Joscar Matos (Class of 2016) regales the new students with tales of skulls found in the columns of Old Chambers and the stealing of a corpse finger for one of the earliest x-rays.

Joscar Matos (Class of 2016) regales the new students with tales of skulls found in the columns of Old Chambers and the stealing of a corpse finger for one of the earliest x-rays.

The Ghost of Old Chambers comes alive when our Orientation Leader got the classic spooky story treatment of a flashlight under the chin - or in this case, an iPhone flashlight.

The Ghost of Old Chambers comes alive when our Orientation Leader got the classic spooky story treatment of a flashlight under the chin – or in this case, an iPhone flashlight.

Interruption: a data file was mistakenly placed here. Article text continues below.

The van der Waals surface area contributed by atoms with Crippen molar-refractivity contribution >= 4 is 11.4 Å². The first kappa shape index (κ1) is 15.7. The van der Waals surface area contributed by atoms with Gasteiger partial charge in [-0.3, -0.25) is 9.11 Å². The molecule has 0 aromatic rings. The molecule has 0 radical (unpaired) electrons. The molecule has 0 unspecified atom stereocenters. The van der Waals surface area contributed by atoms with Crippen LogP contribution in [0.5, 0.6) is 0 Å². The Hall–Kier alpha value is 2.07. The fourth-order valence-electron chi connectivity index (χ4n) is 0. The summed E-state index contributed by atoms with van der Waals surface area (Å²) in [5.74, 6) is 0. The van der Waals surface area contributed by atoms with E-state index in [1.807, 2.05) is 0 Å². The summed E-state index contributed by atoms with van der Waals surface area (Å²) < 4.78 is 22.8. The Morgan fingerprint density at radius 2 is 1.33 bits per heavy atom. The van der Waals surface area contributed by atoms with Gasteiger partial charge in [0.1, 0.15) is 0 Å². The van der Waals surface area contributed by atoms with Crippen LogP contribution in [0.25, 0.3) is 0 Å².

The first Glow-in-the-Dark Tour was a success – new freshmen were spooked and entertained, and tour-givers and tour-takers were united in wanting to hear even more tales from the Davidson College Archives & Special Collections. We can’t wait for next year’s iteration of the international student Glow-in-the-Dark tour!

Rare Book School and Maps

I’m just back from a great week in Washington, D.C. at Rare Book School. Founded in 1983 at Columbia University, it moved to UVA in 1992. Not just for librarians, Rare Book School offers week-long classes at UVA during the months of June and July to those interested in all aspects of “rare books”…classes which are taught by experts in their fields. Initially dealing primarily with books and manuscripts, classes have expanded to include all areas of the history of written, printed, and digital materials. Classes have also expanded to some satellite sites, this year including the Library of Congress.